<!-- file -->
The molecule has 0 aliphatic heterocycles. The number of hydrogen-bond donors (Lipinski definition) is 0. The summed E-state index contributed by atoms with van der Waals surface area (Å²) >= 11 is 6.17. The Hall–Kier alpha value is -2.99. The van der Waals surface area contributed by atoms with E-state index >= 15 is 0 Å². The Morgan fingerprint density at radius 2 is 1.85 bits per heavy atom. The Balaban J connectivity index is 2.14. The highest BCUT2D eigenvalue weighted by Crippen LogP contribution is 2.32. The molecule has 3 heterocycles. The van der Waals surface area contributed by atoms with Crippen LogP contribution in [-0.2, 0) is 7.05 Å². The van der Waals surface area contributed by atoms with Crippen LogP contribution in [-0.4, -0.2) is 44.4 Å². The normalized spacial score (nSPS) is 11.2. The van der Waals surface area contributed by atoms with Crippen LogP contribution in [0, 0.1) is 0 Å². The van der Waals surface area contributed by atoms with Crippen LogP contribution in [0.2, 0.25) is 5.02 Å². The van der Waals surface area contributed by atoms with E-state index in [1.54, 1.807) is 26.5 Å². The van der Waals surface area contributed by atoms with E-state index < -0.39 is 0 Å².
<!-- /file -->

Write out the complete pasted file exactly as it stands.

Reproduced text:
The molecule has 0 aliphatic heterocycles. The number of hydrogen-bond donors (Lipinski definition) is 0. The summed E-state index contributed by atoms with van der Waals surface area (Å²) >= 11 is 6.17. The Hall–Kier alpha value is -2.99. The van der Waals surface area contributed by atoms with E-state index >= 15 is 0 Å². The Morgan fingerprint density at radius 2 is 1.85 bits per heavy atom. The Balaban J connectivity index is 2.14. The highest BCUT2D eigenvalue weighted by Crippen LogP contribution is 2.32. The molecule has 3 heterocycles. The van der Waals surface area contributed by atoms with Crippen LogP contribution in [-0.2, 0) is 7.05 Å². The van der Waals surface area contributed by atoms with Crippen LogP contribution in [-0.4, -0.2) is 44.4 Å². The normalized spacial score (nSPS) is 11.2. The van der Waals surface area contributed by atoms with Crippen LogP contribution in [0, 0.1) is 0 Å². The van der Waals surface area contributed by atoms with Crippen LogP contribution in [0.2, 0.25) is 5.02 Å². The van der Waals surface area contributed by atoms with E-state index in [1.54, 1.807) is 26.5 Å². The van der Waals surface area contributed by atoms with E-state index < -0.39 is 0 Å².